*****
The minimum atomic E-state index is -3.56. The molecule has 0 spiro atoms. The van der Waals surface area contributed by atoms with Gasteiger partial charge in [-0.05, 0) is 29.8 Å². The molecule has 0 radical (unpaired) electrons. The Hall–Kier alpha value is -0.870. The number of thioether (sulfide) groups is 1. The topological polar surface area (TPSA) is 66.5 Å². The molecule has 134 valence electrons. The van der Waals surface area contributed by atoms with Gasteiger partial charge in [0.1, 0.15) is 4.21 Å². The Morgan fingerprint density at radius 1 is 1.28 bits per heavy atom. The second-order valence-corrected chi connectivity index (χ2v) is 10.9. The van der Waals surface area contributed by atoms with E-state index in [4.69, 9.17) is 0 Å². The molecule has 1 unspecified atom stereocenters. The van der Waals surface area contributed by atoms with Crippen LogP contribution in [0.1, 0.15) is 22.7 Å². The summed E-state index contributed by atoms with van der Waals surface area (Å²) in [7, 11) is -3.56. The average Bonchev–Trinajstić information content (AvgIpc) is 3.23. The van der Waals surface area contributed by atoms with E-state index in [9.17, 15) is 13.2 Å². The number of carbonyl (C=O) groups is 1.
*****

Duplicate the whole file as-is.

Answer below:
The minimum atomic E-state index is -3.56. The molecule has 0 spiro atoms. The van der Waals surface area contributed by atoms with Gasteiger partial charge in [-0.05, 0) is 29.8 Å². The molecule has 0 radical (unpaired) electrons. The Hall–Kier alpha value is -0.870. The number of thioether (sulfide) groups is 1. The topological polar surface area (TPSA) is 66.5 Å². The molecule has 134 valence electrons. The van der Waals surface area contributed by atoms with Gasteiger partial charge in [0.1, 0.15) is 4.21 Å². The Morgan fingerprint density at radius 1 is 1.28 bits per heavy atom. The second-order valence-corrected chi connectivity index (χ2v) is 10.9. The van der Waals surface area contributed by atoms with E-state index in [4.69, 9.17) is 0 Å². The molecule has 1 unspecified atom stereocenters. The van der Waals surface area contributed by atoms with Crippen LogP contribution in [0.1, 0.15) is 22.7 Å². The summed E-state index contributed by atoms with van der Waals surface area (Å²) in [7, 11) is -3.56. The average Bonchev–Trinajstić information content (AvgIpc) is 3.23. The van der Waals surface area contributed by atoms with E-state index in [9.17, 15) is 13.2 Å². The number of carbonyl (C=O) groups is 1.